My first memory of watching a film about Jesus was as a 19-year-old in the Missionary Training Center. A large group of missionaries gathered to watch the Church’s video The Lamb of God. Sitting there, I felt something inside me shift as I watched its portrayal of Jesus Christ being crucified. I changed as the Holy Ghost testified to me of the power of Christ’s Atonement. Since then, I’ve watched many films about Jesus that have affected me deeply. There’s something about video portrayals that can help understand scripture.
It’s true that there can be drawbacks to watching depictions of historical events—because of their visual impact, these films can shape the way we picture events, sometimes in ways that aren’t historically accurate. For example, in The Lamb of God, the crucifiers used a complicated pulley system to hoist Jesus up on the cross. But the historical reality is that on some days, the Romans crucified hundreds of people. They didn’t build scaffolds and pulleys for all of them—this was an idea that came from a movie director, not historical sources.
My experience with The Lamb of God demonstrates some of the pros and cons of seeking Jesus by watching films. Yes, we may be able to feel the Holy Ghost, but we might also get incorrect ideas about the Savior. For me personally, and as a religious educator, the benefits of using video clips about Jesus far outweigh the drawbacks, particularly as we help learners become aware of the differences between scriptural text and video portrayal.
As my colleague Matt Grey has shared, movies can be a catalyst for learning about the Savior. He finds that by comparing films about Jesus with the New Testament text and historical sources, new questions and insights come to his mind. Grey says, “Often these questions come as I find myself wondering why film directors made certain decisions, how I might have presented things differently as a believing historian, and what the implications of those decisions might be for the spiritual experience of the viewers.”
▶ You may also like: How the hit television series The Chosen ended up being filmed on the Church’s Goshen film set
Such an approach to watching video depictions of the Savior can help us be informed viewers—an important skill to learn in our media-saturated culture.
Using The Chosen in Gospel Teaching
In recent years, many Christians—myself included—have been excited about the new video series The Chosen. One of the secrets of The Chosen’s success is the color it adds to historical events without deviating widely from what is known from the Bible.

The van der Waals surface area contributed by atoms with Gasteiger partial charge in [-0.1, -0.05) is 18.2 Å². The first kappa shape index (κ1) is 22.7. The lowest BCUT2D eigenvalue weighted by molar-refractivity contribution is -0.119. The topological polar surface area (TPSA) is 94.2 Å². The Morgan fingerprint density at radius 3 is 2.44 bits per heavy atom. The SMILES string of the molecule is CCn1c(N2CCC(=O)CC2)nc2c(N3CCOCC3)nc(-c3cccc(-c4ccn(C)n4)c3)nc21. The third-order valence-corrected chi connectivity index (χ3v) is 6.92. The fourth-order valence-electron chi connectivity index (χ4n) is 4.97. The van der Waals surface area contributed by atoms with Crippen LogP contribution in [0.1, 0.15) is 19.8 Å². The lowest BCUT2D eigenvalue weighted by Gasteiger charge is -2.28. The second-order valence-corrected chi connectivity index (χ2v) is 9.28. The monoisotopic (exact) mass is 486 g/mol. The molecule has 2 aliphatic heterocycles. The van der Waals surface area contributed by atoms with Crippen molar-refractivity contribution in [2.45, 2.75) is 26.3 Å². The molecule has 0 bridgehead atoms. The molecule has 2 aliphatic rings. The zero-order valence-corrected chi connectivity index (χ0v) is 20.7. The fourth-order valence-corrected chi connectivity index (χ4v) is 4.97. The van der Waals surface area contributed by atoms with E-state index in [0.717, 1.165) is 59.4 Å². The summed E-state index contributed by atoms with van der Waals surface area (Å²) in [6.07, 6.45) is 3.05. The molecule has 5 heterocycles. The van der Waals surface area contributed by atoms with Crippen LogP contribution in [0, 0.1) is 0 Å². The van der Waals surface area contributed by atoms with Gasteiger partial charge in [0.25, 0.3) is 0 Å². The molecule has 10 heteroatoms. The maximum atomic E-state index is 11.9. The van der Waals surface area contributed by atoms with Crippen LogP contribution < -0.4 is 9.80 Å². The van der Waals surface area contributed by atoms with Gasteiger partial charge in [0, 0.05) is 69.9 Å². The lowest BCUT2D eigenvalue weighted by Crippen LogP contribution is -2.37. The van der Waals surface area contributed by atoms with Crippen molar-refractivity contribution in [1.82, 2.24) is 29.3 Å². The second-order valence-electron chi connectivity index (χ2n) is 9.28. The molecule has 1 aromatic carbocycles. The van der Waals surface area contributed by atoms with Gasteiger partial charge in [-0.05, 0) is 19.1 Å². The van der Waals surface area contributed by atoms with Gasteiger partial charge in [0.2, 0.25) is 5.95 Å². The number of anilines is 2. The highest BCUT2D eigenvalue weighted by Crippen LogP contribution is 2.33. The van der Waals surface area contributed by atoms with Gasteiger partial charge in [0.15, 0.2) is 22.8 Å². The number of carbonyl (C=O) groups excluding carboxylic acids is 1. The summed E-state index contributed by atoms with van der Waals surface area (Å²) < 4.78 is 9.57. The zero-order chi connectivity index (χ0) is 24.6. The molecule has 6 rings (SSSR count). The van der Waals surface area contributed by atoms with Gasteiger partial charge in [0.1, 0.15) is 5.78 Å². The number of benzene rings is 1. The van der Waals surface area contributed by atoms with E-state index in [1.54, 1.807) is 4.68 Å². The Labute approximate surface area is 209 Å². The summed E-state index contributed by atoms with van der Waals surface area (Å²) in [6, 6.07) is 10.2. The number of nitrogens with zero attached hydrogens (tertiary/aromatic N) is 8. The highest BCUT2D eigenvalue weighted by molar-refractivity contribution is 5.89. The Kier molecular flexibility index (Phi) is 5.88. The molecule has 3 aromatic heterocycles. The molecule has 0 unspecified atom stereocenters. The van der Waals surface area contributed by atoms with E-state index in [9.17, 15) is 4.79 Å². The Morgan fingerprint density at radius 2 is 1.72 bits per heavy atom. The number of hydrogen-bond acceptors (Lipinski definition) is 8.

Dallas Jenkins, director of The Chosen, said, “Movie Bible projects are usually stiff, formal—they go from bible verse to bible verse, … and everything is very, very black and white. I think we have to round the edges a little bit, making this show feel a lot more human [by adding backstories, humor, and human interactions].”
Because The Chosen has become so beloved, Latter-day Saint parents and teachers may want to use clips from the show as they teach the New Testament in Come, Follow Me this year. But tracking down the right clip might be difficult. For example, in John 1 Jesus calls Nathanael to follow him. A parent might vaguely recall that this scene is depicted in The Chosen but not remember which season or episode it came from.
That’s why I’ve created a resource to help parents and teachers find short, scripturally relevant clips from The Chosen. On this page, you’ll find links to short clips from The Chosen organized by the week in which they appear in Come, Follow Me. I’ll continue to update this page as clips from season 3 and beyond come available. For now, here’s the list of relevant videos for the first six weeks of the 2023 year of Come, Follow Me.
Week 2: January 2–8
Week 3: January 9–15
- Luke 2:7. Jesus Is Born
- Luke 2:8-18. Shepherds at the Birth of Christ
- Luke 2:42-50. Jesus in the Temple
Week 4: January 16–22
Week 5: January 23–29
Week 6: January 30–February 5
Week 7: February 6–12
- John 2:1-11. Jesus and the Wedding at Cana
- John 3:1-16. Jesus and Nicodemus
- John 4:7-29. Jesus and the Woman at the Well
How to Use Video Clips from The Chosen
One of my favorite ways to use any video clip, including those from The Chosen, is as an activity to prepare people to engage with the scriptures. For example, you could show a video clip and then have people read the associated verses and answer questions such as the following:
- What parts of the scripture and video clip were the same?
- Which parts were different?
- Why do you think the movie directors made the decisions they did?
- How would you film this scene differently?
- What does the video add to your feelings and understanding about this scene?
Another approach is to have learners read the scripture passage first and then watch the video. This allows learners to be thinking about the types of questions above as they watch the video. In some cases, I think the best thing to do after a video clip is to have a thought-provoking question for people to discuss.
For example, after showing students a video clip of Jesus healing the man at the Pool of Bethesda (John 5) you could invite students to write down an answer to this question: “When have you, or somebody you know, experienced the healing power of Jesus Christ?”
President Russell M. Nelson taught, “Nothing invites the Spirit more than fixing your focus on Jesus Christ.” While watching video clips about the Savior certainly doesn’t replace scripture study, it is one avenue that can help us fix our focus on him. For me personally, short, scripturally relevant clips from The Chosen have been spiritually moving. I hope they will be for you as well.